More complex network flow models are required to solve more complex problems. The job to machine problem, which transform the binary assignment of a job to a machine into the duration of the machine occupancy [25], or the maximum flow problem with gains along the network [29], require the relaxation of the flow conservation constraints in order to allow for gains and losses along the edges. Multi-commodity flow problems require independent flow conservation constraints for each commodity, while overall coupled constraints and the objective function couple the different commodities. In the traffic assignment problem, for example, the flow on each original-destination pair is represented by a separate commodity, which together share the capacity constraints of the edges [30]. A constrained shortest path problem introduces additional side constraints to the original shortest path problem, i.e., the shortest path with costs below a maximal budget [31].
The constrained network flow approach that is proposed in this paper uses side constraints to take into consideration the structural, topological, and resource dependencies. The models consist of an intervention layer and a traffic state layer. The part of the network flow model within the intervention layer, is used to select the interventions to be executed and model the economical dependencies. It contains information on (1) the possible interventions; (2) the selected interventions; (3) the costs and benefits directly related to the interventions; and (4) the economical dependencies of the interventions.
The part of the network flow model within the traffic state layer is used to estimate the required duration of each traffic state and the service disruption to networks users when the selected interventions are executed, taking into consideration the topological dependencies. It contains information on (1) the possible traffic states; (2) the duration each traffic state is in place in order to execute the interventions; (3) the costs that are related to the traffic states; and (4) the topological dependencies of the interventions.
The model is illustrated in Figure 3 while using a small example consisting of seven possible interventions on objects that can be executed in one of three possible traffic states. Each numbered node in the intervention layer represents one particular intervention on one particular object. The numbers on the edges in the intervention layer represent the interventions that are included in the intervention program (for example, the 1 on the edge between the source node and node 1 means that there will be an intervention on object 1). The black numbers adjacent to the edges are the costs and benefits obtained by execution of the interventions. Costs are positive. Benefits are negative. (For example, the 10 on the edge between the source node and node 1 means that the intervention on object 1 will cost 10 monetary units (mu), and the −20 means that there will be 20 mu in benefits). The blue numbers below the nodes in the intervention layer indicate the duration of the interventions if they were selected (for example, the 10 below node 1, indicates that the intervention will take 10 time units (tus)).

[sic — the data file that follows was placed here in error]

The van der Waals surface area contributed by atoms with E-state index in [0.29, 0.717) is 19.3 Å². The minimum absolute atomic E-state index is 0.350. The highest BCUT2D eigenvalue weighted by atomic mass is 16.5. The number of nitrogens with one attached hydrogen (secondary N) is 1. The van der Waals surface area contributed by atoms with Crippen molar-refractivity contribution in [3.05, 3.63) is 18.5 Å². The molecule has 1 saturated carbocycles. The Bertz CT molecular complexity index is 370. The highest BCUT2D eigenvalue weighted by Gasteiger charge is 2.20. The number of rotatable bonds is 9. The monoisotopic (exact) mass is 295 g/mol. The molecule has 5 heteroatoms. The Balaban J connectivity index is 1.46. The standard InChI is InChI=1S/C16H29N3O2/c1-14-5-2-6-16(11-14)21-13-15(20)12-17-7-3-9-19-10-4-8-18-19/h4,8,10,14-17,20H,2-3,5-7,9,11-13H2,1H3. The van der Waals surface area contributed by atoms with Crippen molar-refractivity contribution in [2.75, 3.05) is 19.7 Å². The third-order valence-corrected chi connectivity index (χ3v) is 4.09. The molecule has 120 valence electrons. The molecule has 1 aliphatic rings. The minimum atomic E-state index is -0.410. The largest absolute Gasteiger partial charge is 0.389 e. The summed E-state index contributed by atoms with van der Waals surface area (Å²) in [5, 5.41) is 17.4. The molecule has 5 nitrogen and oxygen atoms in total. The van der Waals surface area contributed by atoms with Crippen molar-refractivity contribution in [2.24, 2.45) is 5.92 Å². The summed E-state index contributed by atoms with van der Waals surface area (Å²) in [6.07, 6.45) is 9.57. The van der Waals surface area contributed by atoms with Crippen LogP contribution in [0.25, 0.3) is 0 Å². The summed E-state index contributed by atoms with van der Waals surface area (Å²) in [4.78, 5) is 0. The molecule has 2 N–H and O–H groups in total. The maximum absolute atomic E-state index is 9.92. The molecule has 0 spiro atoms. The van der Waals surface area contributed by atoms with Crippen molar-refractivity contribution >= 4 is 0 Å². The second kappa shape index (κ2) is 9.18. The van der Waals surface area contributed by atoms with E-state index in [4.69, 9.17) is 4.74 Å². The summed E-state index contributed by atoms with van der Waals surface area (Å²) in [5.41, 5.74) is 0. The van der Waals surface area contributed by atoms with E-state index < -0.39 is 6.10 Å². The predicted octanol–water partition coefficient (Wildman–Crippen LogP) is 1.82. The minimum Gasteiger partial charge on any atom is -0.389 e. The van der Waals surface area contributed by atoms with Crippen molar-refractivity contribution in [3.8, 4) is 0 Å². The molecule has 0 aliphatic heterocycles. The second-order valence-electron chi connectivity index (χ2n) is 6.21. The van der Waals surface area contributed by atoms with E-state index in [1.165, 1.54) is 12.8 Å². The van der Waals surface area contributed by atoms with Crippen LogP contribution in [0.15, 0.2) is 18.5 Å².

The numbers on the edges in the traffic state layer indicate the amount of time a specific traffic configuration is to be in place (for example, the 10 on the edge between node 1 and node T − 1 in the traffic state layer means that intervention 1 when included in intervention group 1 will take 10 time units, and the 10 on the edge between node T − 1 and the node TS1 means that the execution of interventions in intervention group T − 1 will together require 10 tus). The red numbers above the nodes in the traffic state layer indicate the intervention duration required while taking into consideration whether they are selected and are shown as source flows in the traffic state layer. (For example, the blue number 1 under node 4 in the intervention layer indicates that this intervention would take 1 tu if selected, but since it is not selected, which can be seen by the 0 on the edge between the source node and node 4 in the intervention layer, this intervention requires 0 tus, which is indicated by the red 0). Each component of the model is explained in more detail in Table 3 and Table 4.
The flow through the model, i.e., the interventions in the intervention layer and the time required to execute intervention in the traffic state layer, is subject to
  • flow conservation constraints, which are imposed on each node,
  • binary constraints, which are imposed on each edge in the intervention layer, except the edge between the end and source node ( e E , S ), which indicates the number of economical independent groups of interventions, and
  • side constraints, which are imposed by the physical structure of the model, which are explained in Table 5.

4.2. Mathematical Formulation

This section contains the mathematical formulation of the constrained network flow model to determine the optimal intervention programs on railway infrastructure networks.

4.2.1. Objective Function

The objective function is the maximisation of the sum product of the flow on each edge and the net benefit on each edge if an intervention was executed (Equation (4)).
  M a x   Z = u V I v V I δ u , v · N B u , v + u V T S v V T S γ u , v · N B u , v  
where
  • δ u , v are binary variables that are 1 if the edge between the nodes u and v in the intervention layer is part of the optimal path and 0 otherwise, except when for δ u , v is δ E , S , the edge connecting the end and start nodes. δ E , S is equal to the number of economically independent selected interventions.
  • γ u , v are non-negative variables that represent the time required for the intervention—traffic state combination represented by the edge between the nodes u and v in the traffic state layer,
  • N B u , v is the net benefit associated with the intervention—traffic state edge between the nodes u and v, in the intervention—traffic state layer,
  • V I is the set of nodes in the intervention, and
  • V T S is the set of nodes in traffic state layer.